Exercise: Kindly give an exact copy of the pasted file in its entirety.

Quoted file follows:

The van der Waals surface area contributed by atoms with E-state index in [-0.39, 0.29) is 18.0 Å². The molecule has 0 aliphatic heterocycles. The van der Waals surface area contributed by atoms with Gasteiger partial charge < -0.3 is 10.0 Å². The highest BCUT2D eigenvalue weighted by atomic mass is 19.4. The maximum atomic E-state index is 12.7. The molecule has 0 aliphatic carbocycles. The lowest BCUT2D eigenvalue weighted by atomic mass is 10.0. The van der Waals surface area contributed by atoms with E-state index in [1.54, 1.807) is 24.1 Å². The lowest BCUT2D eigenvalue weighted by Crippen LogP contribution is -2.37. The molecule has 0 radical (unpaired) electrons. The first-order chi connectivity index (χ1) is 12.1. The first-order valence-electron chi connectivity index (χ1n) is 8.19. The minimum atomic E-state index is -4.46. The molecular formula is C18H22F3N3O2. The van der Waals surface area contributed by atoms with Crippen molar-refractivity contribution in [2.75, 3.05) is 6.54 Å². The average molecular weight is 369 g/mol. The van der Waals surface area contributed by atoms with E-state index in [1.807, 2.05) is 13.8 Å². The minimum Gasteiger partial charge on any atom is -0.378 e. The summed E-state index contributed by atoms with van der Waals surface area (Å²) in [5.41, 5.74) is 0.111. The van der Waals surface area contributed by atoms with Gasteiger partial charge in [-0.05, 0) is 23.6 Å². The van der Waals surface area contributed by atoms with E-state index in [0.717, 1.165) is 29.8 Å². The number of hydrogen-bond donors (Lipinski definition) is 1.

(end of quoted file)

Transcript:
The van der Waals surface area contributed by atoms with E-state index in [-0.39, 0.29) is 18.0 Å². The molecule has 0 aliphatic heterocycles. The van der Waals surface area contributed by atoms with Gasteiger partial charge < -0.3 is 10.0 Å². The highest BCUT2D eigenvalue weighted by atomic mass is 19.4. The maximum atomic E-state index is 12.7. The molecule has 0 aliphatic carbocycles. The lowest BCUT2D eigenvalue weighted by atomic mass is 10.0. The van der Waals surface area contributed by atoms with E-state index in [1.54, 1.807) is 24.1 Å². The lowest BCUT2D eigenvalue weighted by Crippen LogP contribution is -2.37. The molecule has 0 radical (unpaired) electrons. The first-order chi connectivity index (χ1) is 12.1. The first-order valence-electron chi connectivity index (χ1n) is 8.19. The minimum atomic E-state index is -4.46. The molecular formula is C18H22F3N3O2. The van der Waals surface area contributed by atoms with Crippen molar-refractivity contribution in [2.75, 3.05) is 6.54 Å². The average molecular weight is 369 g/mol. The van der Waals surface area contributed by atoms with E-state index in [1.807, 2.05) is 13.8 Å². The minimum Gasteiger partial charge on any atom is -0.378 e. The summed E-state index contributed by atoms with van der Waals surface area (Å²) in [5.41, 5.74) is 0.111. The van der Waals surface area contributed by atoms with Gasteiger partial charge in [-0.05, 0) is 23.6 Å². The van der Waals surface area contributed by atoms with E-state index in [0.717, 1.165) is 29.8 Å². The number of hydrogen-bond donors (Lipinski definition) is 1.